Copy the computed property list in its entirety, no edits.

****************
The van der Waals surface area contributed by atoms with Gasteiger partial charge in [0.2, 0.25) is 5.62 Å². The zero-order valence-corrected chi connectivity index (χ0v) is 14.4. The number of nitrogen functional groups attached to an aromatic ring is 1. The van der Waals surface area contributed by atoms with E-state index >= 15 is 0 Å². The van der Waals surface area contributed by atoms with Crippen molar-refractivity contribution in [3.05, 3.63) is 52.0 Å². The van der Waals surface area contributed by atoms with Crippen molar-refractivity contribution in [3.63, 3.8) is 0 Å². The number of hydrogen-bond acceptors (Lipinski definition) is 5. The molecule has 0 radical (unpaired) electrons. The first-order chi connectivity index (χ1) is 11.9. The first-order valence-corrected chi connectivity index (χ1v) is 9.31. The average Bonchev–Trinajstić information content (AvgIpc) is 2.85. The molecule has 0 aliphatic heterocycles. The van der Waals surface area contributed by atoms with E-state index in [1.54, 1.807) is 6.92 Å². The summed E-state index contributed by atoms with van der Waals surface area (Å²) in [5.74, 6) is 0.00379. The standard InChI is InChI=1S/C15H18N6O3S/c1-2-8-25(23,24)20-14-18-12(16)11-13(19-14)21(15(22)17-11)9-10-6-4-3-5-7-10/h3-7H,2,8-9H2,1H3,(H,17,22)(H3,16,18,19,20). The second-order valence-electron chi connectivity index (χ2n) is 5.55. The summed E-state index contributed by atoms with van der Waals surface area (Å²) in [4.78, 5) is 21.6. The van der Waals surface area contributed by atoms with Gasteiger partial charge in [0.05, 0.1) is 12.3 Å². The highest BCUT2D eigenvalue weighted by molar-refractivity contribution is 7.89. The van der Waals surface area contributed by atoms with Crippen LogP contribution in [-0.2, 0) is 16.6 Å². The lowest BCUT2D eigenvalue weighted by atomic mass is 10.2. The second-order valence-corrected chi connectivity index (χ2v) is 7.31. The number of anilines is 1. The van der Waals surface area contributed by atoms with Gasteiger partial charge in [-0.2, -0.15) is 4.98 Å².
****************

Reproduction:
The van der Waals surface area contributed by atoms with Gasteiger partial charge in [0.2, 0.25) is 5.62 Å². The zero-order valence-corrected chi connectivity index (χ0v) is 14.4. The number of nitrogen functional groups attached to an aromatic ring is 1. The van der Waals surface area contributed by atoms with E-state index >= 15 is 0 Å². The van der Waals surface area contributed by atoms with Crippen molar-refractivity contribution in [3.05, 3.63) is 52.0 Å². The van der Waals surface area contributed by atoms with Crippen molar-refractivity contribution in [3.63, 3.8) is 0 Å². The number of hydrogen-bond acceptors (Lipinski definition) is 5. The molecule has 0 radical (unpaired) electrons. The first-order chi connectivity index (χ1) is 11.9. The first-order valence-corrected chi connectivity index (χ1v) is 9.31. The average Bonchev–Trinajstić information content (AvgIpc) is 2.85. The molecule has 0 aliphatic heterocycles. The van der Waals surface area contributed by atoms with E-state index in [1.54, 1.807) is 6.92 Å². The summed E-state index contributed by atoms with van der Waals surface area (Å²) in [5.74, 6) is 0.00379. The standard InChI is InChI=1S/C15H18N6O3S/c1-2-8-25(23,24)20-14-18-12(16)11-13(19-14)21(15(22)17-11)9-10-6-4-3-5-7-10/h3-7H,2,8-9H2,1H3,(H,17,22)(H3,16,18,19,20). The second-order valence-electron chi connectivity index (χ2n) is 5.55. The summed E-state index contributed by atoms with van der Waals surface area (Å²) in [4.78, 5) is 21.6. The van der Waals surface area contributed by atoms with Gasteiger partial charge in [0.05, 0.1) is 12.3 Å². The highest BCUT2D eigenvalue weighted by molar-refractivity contribution is 7.89. The van der Waals surface area contributed by atoms with Crippen LogP contribution in [-0.2, 0) is 16.6 Å². The lowest BCUT2D eigenvalue weighted by atomic mass is 10.2. The second-order valence-corrected chi connectivity index (χ2v) is 7.31. The number of anilines is 1. The van der Waals surface area contributed by atoms with Gasteiger partial charge in [-0.2, -0.15) is 4.98 Å².